Senate Confirms Jessica Rosenworcel as First Woman to Head FCC

The Senate voted 68-31 Tuesday on FCC Chair Jessica Rosenworcel’s nomination for a third five-year term at the agency, just weeks before she would have been required to leave. The official vote confirms her as the first woman to lead the agency. (Commissioner Mignon Clyburn held the role of Interim Chair from May 20-November 4, 2013, between Chairs Julius Genachowski and Tom Wheeler.)

“People across the country count on the FCC to support the connections they need for work, learning, healthcare, and access to the information we require to make decisions about our lives, our communities, and our country,” said Rosenworcel after the vote. “I look forward to working with the administration, my colleagues on the Commission and FCC staff, members of Congress, and the public to make the promise of modern communications a reality for everyone, everywhere.”  

Her GOP colleague, Commissioner Brendan Carr, said: “Under her leadership, the FCC has taken significant steps towards eliminating the digital divide, increasing support for telehealth services, and enhancing the security of America’s communications networks. I have enjoyed working with Chairwoman Rosenworcel over the past 12 months on a series of initiatives that have delivered results for the American people. I look forward to continuing this good work.”

The telecom industry praised Rosenworcel as well. NATE: The Communications Infrastructure Contractors Association, has been pressing the Senate to confirm her since President Joe Biden nominated her to another term at the agency. “Throughout her tenure at the FCC, Chairwoman Rosenworcel has demonstrated sound leadership, a keen command of critical communications issues and a firm commitment to preserving and expanding the nation’s essential communications capabilities,” said NATE President/CEO Todd Schlekeway. He added the association has been pleased “with Rosenworcel’s engagement with industry leaders, and her continued support of NATE’s legislative and regulatory priorities,” such as updating broadband maps and closing the digital divide.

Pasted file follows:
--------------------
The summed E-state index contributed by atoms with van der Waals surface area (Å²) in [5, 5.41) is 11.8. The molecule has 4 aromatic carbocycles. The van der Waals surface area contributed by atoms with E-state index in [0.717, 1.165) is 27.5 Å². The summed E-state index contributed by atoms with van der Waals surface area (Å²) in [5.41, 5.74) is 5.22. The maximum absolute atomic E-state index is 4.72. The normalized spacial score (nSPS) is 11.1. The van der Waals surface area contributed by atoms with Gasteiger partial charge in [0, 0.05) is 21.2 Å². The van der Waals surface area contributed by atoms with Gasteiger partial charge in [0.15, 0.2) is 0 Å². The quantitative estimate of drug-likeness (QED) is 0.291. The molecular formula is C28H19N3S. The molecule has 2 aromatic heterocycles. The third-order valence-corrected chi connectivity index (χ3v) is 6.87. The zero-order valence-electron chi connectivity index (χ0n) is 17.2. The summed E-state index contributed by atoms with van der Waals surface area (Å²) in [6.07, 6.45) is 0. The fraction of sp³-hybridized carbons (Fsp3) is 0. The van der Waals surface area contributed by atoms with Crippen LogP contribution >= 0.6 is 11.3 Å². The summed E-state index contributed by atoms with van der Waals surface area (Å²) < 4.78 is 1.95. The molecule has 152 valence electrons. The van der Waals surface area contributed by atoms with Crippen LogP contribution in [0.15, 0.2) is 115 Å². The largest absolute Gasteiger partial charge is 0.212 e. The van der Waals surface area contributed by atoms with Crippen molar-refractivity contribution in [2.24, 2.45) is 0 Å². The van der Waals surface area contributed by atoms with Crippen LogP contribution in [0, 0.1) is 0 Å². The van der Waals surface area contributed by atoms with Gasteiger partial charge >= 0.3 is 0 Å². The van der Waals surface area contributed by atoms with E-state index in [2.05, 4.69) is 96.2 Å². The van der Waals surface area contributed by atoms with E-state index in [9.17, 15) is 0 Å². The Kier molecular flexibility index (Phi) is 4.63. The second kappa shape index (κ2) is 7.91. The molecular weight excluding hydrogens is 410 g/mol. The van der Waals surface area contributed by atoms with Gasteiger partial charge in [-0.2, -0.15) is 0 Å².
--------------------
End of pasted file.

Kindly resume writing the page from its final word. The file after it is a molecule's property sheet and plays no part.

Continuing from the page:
The Wireless Infrastructure Association lauded Rosenworcel’s service on the Commission. “Her well-deserved, bipartisan confirmation ensures that the FCC will remain in capable hands as we seek to bring connectivity to underserved Americans and win the race to 5G,” said WIA President/CEO Jonathan Adelstein. “We look forward to working closely with Chairwoman Rosenworcel on her priority of bringing ubiquitous connectivity so that all communities in the U.S. can participate fully in the economy and the U.S. can maintain its leadership in 5G and wireless innovation,” emphasized the former FCC Commissioner.

Rosenworcel’s successful Senate confirmation was expected after the upper chamber voted 64-27 on Monday evening to cut off debate on the nomination. However, while her confirmation will prevent the GOP from gaining an FCC majority in January, any controversial vote will still result in a 2-2 deadlock because the other Democratic FCC nominee, Gigi Sohn, has yet to receive Senate confirmation. That may slip into the New Year, according to Politico.

By Leslie Stimson, Inside Towers Washington Bureau Chief

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